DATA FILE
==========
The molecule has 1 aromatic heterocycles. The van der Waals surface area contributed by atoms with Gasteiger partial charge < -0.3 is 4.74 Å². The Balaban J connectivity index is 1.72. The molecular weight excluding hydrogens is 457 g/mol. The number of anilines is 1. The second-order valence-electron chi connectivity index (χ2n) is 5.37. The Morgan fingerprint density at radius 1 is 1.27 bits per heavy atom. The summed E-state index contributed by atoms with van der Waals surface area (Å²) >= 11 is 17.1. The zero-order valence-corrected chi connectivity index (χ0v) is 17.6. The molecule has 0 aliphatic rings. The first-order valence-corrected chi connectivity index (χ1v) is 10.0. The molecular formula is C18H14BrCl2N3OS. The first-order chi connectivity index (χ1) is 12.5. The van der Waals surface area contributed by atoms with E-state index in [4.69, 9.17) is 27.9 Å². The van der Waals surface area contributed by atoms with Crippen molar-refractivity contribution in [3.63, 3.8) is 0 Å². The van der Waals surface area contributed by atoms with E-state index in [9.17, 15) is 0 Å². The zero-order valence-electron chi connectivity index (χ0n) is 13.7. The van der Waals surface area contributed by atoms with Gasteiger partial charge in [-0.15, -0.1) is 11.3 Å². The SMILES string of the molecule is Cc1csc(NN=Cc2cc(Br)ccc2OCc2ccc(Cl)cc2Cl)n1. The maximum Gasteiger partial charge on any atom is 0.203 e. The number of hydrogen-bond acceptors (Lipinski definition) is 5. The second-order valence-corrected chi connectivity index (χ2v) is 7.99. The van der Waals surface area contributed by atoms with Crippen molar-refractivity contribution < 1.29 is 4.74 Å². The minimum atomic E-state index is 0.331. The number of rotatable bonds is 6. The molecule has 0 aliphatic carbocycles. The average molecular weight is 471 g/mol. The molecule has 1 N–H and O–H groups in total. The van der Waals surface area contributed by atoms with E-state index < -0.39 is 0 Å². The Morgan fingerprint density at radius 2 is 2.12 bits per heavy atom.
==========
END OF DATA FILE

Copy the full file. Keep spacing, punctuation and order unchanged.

The molecule has 1 aromatic heterocycles. The van der Waals surface area contributed by atoms with Gasteiger partial charge < -0.3 is 4.74 Å². The Balaban J connectivity index is 1.72. The molecular weight excluding hydrogens is 457 g/mol. The number of anilines is 1. The second-order valence-electron chi connectivity index (χ2n) is 5.37. The Morgan fingerprint density at radius 1 is 1.27 bits per heavy atom. The summed E-state index contributed by atoms with van der Waals surface area (Å²) >= 11 is 17.1. The zero-order valence-corrected chi connectivity index (χ0v) is 17.6. The molecule has 0 aliphatic rings. The first-order valence-corrected chi connectivity index (χ1v) is 10.0. The molecular formula is C18H14BrCl2N3OS. The first-order chi connectivity index (χ1) is 12.5. The van der Waals surface area contributed by atoms with E-state index in [4.69, 9.17) is 27.9 Å². The van der Waals surface area contributed by atoms with Crippen molar-refractivity contribution in [3.63, 3.8) is 0 Å². The van der Waals surface area contributed by atoms with E-state index in [9.17, 15) is 0 Å². The zero-order valence-electron chi connectivity index (χ0n) is 13.7. The van der Waals surface area contributed by atoms with Gasteiger partial charge in [-0.15, -0.1) is 11.3 Å². The SMILES string of the molecule is Cc1csc(NN=Cc2cc(Br)ccc2OCc2ccc(Cl)cc2Cl)n1. The maximum Gasteiger partial charge on any atom is 0.203 e. The number of hydrogen-bond acceptors (Lipinski definition) is 5. The second-order valence-corrected chi connectivity index (χ2v) is 7.99. The van der Waals surface area contributed by atoms with Crippen molar-refractivity contribution < 1.29 is 4.74 Å². The minimum atomic E-state index is 0.331. The number of rotatable bonds is 6. The molecule has 0 aliphatic carbocycles. The average molecular weight is 471 g/mol. The molecule has 1 N–H and O–H groups in total. The van der Waals surface area contributed by atoms with E-state index < -0.39 is 0 Å². The Morgan fingerprint density at radius 2 is 2.12 bits per heavy atom.